God used the violence of the cross to bring about peace. In other words, Jesus took the worst humanity had to offer (humiliation, injustice, violence, crucifixion, etc.) and brought about salvation from it. The good news of Easter is that God took the sinfulness of the world and brought about salvation. God took a cross and brought about everlasting hope.

The Crucified God

Quote from the philosopher Epicurus articulating one of the classic atheistic arguments about evil

Countless people wrestle with the problem of evil. If God is so great, why would God let suffering happen? Even though I preached yesterday about how we live in a sinful world (and that this obviously leads to worldly suffering), the question still remains: Couldn’t God at least decrease some pain, suffering, and evil? Maybe fewer famines, tragic accidents, or wars?

It is certainly possible to try and “explain away” the problem of evil and suffering. There are countless ways Christians often formulate solutions to evil. One of the most popular arguments is that God allows suffering only when it leads to a “greater good.” Perhaps you’ve heard of this reasoning before:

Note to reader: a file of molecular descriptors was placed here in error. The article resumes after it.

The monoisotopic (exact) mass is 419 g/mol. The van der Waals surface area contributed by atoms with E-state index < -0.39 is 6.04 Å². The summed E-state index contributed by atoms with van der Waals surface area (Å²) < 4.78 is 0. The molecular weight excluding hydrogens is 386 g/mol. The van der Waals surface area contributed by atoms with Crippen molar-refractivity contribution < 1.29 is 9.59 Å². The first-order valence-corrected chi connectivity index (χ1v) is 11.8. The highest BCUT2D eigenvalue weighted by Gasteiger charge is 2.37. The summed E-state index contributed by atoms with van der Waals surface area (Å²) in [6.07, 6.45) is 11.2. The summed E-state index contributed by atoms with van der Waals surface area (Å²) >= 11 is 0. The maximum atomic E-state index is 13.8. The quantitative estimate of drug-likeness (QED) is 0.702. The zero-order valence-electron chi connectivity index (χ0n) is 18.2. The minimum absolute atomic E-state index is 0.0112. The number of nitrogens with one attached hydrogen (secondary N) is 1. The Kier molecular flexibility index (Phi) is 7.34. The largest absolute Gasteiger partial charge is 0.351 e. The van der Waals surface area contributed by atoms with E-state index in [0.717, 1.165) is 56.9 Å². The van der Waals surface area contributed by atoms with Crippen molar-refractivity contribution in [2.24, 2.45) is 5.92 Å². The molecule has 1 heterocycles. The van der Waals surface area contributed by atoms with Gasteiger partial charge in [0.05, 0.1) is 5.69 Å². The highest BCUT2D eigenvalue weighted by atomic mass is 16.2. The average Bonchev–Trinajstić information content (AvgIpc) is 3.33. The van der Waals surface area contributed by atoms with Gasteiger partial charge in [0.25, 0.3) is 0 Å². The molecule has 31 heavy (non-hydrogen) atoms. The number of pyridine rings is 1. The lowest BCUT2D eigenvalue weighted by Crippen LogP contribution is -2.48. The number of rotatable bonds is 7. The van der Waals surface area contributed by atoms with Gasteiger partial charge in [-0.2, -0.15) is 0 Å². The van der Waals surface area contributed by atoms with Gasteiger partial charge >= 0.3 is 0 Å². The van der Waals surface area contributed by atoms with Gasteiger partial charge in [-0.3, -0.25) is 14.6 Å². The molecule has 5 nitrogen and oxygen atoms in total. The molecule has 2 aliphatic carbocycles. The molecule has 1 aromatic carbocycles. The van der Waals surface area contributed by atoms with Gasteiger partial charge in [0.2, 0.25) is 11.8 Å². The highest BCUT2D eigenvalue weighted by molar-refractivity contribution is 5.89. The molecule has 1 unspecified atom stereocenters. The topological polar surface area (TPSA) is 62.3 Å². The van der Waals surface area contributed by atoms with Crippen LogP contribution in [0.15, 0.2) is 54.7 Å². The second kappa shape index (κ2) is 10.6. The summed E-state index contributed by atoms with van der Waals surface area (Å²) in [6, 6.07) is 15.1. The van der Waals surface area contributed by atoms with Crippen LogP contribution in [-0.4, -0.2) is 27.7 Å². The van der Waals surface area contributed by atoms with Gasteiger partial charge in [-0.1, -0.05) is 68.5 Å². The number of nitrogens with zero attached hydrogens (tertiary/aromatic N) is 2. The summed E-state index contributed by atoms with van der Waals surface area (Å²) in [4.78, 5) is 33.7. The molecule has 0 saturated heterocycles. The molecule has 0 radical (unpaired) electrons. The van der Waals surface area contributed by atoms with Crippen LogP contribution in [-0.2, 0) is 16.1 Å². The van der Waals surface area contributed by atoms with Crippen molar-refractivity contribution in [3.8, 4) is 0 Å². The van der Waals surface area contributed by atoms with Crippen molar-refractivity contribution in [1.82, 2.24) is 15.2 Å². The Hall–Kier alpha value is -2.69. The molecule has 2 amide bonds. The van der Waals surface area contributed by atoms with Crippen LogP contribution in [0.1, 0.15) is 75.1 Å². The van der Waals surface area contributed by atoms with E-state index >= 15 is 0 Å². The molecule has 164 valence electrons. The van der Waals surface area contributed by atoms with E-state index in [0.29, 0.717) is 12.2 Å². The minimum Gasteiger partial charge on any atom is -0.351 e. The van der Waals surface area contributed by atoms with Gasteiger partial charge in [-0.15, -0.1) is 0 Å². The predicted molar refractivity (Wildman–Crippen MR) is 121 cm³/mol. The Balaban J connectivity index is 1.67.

1. It is morally OK for God to allow some instances of evil if it results in a greater good in the future.
  2. There is evil in the world.
  3. Therefore, God will bring about greater good from the evil we witness

Another “explanation” for evil is highlighting the importance of free will:

  1. Humans are free creatures, able to choose between right and wrong.
  2. True love only exists when someone has a choice.
  3. Therefore, God allows humans to have free will, and that often results in humans doing evil.

One of the huge problems with getting wrapped up in formal arguments about evil is that we often stop being understanding and empathetic with one another. Sure, it might make sense to believe in “greater goods” and human free will, but in the midst of life’s dark valleys, these logical statements rarely offer up much comfort. Perhaps you’ve prayed and felt like God was nowhere to be found. Having someone tell you to look for a silver lining can sound kind of calloused. Perhaps you’ve lost someone you’ve loved, either through death or even a broken relationship. To hear someone say “Well… free will can be tough, but that’s the way it is!” would be incredibly insensitive!

So the important think to keep in mind is that when we think about evil, logical arguments can be unconvincing and rarely provide true comfort. Sure, you may be able to find some assurance in faith that a greater good will come, or that evil is the product of human sinfulness, but how should we understand evil in the midst of our broken world?